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The Unreleased Recordings

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Album Review

Considering the seismic impact Hank Williams had on country music, it's remarkable to think that his recording career lasted a mere six years — he signed with MGM Records in early 1947, and was found dead in the back of his Cadillac en route to a gig on the first day of 1953. Williams was a prolific recording artist during that period, cutting an impressive 68 singles in addition to appearing as a regular guest on WSM's weekly Grand Ole Opry broadcast from Nashville and maintaining a punishing schedule of personal appearances. Given Williams' overloaded agenda, it's hard to imagine why he'd agree to also host an early-morning radio show five days a week, but starting in January 1951, he did just that, performing from 7:15 a.m. to 7:30 a.m. every Monday through Friday on WSM, sponsored by Mother's Best Flour. The show lasted for 15 weeks, and since Williams was frequently out on the road and unable to make it into the studio for live broadcasts, he recorded most of the Mother's Best programs in advance. Thankfully, a Williams fan at WSM had the presence of mind to save the transcription discs of the Mother's Best shows when they were in danger of being thrown away, and after years of legal wrangling over the rights to the recordings, the Hank Williams estate has finally arranged for an authorized release of this material. The Unreleased Recordings is a three-disc set that features 54 songs from the Mother's Best broadcasts, and for serious Hank Williams fans this collection was well worth the wait. The quality of the recordings is usually as good as his studio sessions of the period and often better, with Williams' vocals frequently sounding stronger and more resonant than on his singles, and the performances are strong but casual at the same time.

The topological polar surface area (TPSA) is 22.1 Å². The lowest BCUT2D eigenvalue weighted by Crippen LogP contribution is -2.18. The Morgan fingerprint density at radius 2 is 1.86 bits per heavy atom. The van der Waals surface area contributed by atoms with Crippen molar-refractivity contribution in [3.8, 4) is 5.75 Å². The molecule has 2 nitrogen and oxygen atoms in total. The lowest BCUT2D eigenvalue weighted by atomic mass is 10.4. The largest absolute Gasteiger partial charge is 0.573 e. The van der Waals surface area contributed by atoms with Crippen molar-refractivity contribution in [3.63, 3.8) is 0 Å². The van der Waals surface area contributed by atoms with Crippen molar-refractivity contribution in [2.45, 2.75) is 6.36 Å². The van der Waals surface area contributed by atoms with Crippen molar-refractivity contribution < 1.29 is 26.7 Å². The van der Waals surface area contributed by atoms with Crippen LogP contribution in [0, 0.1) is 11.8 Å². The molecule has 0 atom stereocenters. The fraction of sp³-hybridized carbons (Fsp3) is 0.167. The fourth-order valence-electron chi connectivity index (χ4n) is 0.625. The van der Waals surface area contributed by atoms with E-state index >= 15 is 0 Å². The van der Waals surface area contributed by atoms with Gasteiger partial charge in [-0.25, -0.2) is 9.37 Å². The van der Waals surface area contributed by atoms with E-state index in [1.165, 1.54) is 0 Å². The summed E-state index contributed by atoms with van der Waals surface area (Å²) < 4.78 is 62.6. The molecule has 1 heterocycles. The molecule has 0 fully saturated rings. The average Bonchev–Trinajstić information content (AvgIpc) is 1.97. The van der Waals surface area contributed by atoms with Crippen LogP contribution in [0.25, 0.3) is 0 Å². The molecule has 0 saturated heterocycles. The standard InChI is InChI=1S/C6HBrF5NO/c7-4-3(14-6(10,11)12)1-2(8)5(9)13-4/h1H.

For these shows, Williams and his band the Drifting Cowboys usually worked out the set lists on the fly, and it's said that the bandmembers often found themselves playing tunes they'd never formally rehearsed for the radio audience. But despite all that, the musicians follow Williams with skill and confidence, and the emotional force of Williams' vocals is an impressive thing to hear. Though a number of Williams' greatest hits are on the song list (sometimes before they were recorded for mass consumption), some of the most remarkable moments come when he pulls classic country and gospel favorites from the songbook: "On Top of Old Smokey" and "Cool Water" are given unexpectedly powerful and dramatic readings; "Cherokee Boogie" and "Tennessee Border" sound enthusiastic and energetic in the hands of the Drifting Cowboys; and white gospel classics like "Softly and Tenderly," "Dust on the Bible," and "I'll Fly Away" are delivered with genuine fervor, as Williams and his band join their voices together for some stellar harmonies. Given how Hank Williams' body of work has been extensively recycled and repackaged in the 50-plus years since his passing, the discovery of a cache of unheard Williams sessions would be good news even under the least favorable circumstances, but The Unreleased Recordings presents the country legend not only in fine form, but essaying some unexpected material with heart, soul, and savvy; it won't replace the man's essential catalog, but it certainly brings a welcome new perspective to his music as well as his influences.


Born: 17 September 1923 in Georgiana, AL

Genre: Country

Years Active: '30s, '40s, '50s

Hank Williams is the father of contemporary country music. He was a superstar by the age of 25; he was dead at the age of 29. In those four short years, he established the rules for all the country performers who followed him and, in the process, much of popular music. Hank wrote a body of songs that became popular classics, and his direct, emotional lyrics and vocals became the standard for most popular performers. He lived a life as troubled and reckless as that depicted in his songs. Hiram King...
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